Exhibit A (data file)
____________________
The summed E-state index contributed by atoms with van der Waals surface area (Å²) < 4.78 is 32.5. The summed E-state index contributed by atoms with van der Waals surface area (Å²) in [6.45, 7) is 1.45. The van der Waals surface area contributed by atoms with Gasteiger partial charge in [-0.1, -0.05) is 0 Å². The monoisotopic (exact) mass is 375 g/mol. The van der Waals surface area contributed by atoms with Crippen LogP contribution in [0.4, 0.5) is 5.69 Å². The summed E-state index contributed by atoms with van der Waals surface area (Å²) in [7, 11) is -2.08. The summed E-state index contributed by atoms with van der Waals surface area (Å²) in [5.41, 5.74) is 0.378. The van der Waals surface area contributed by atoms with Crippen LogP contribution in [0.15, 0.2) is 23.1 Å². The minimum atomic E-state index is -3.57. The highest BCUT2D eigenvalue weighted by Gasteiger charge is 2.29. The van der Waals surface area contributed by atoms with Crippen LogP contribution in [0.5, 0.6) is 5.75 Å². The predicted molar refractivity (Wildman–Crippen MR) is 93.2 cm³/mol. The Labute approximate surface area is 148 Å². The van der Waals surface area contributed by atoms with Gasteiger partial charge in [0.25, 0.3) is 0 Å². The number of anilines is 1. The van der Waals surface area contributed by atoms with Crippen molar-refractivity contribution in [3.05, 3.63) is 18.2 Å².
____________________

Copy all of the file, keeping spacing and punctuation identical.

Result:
The summed E-state index contributed by atoms with van der Waals surface area (Å²) < 4.78 is 32.5. The summed E-state index contributed by atoms with van der Waals surface area (Å²) in [6.45, 7) is 1.45. The van der Waals surface area contributed by atoms with Gasteiger partial charge in [-0.1, -0.05) is 0 Å². The monoisotopic (exact) mass is 375 g/mol. The van der Waals surface area contributed by atoms with Crippen LogP contribution in [0.4, 0.5) is 5.69 Å². The summed E-state index contributed by atoms with van der Waals surface area (Å²) in [7, 11) is -2.08. The summed E-state index contributed by atoms with van der Waals surface area (Å²) in [5.41, 5.74) is 0.378. The van der Waals surface area contributed by atoms with Crippen LogP contribution in [0.15, 0.2) is 23.1 Å². The minimum atomic E-state index is -3.57. The highest BCUT2D eigenvalue weighted by Gasteiger charge is 2.29. The van der Waals surface area contributed by atoms with Crippen LogP contribution in [0.5, 0.6) is 5.75 Å². The predicted molar refractivity (Wildman–Crippen MR) is 93.2 cm³/mol. The Labute approximate surface area is 148 Å². The van der Waals surface area contributed by atoms with Gasteiger partial charge in [0.25, 0.3) is 0 Å². The number of anilines is 1. The van der Waals surface area contributed by atoms with Crippen molar-refractivity contribution in [3.05, 3.63) is 18.2 Å².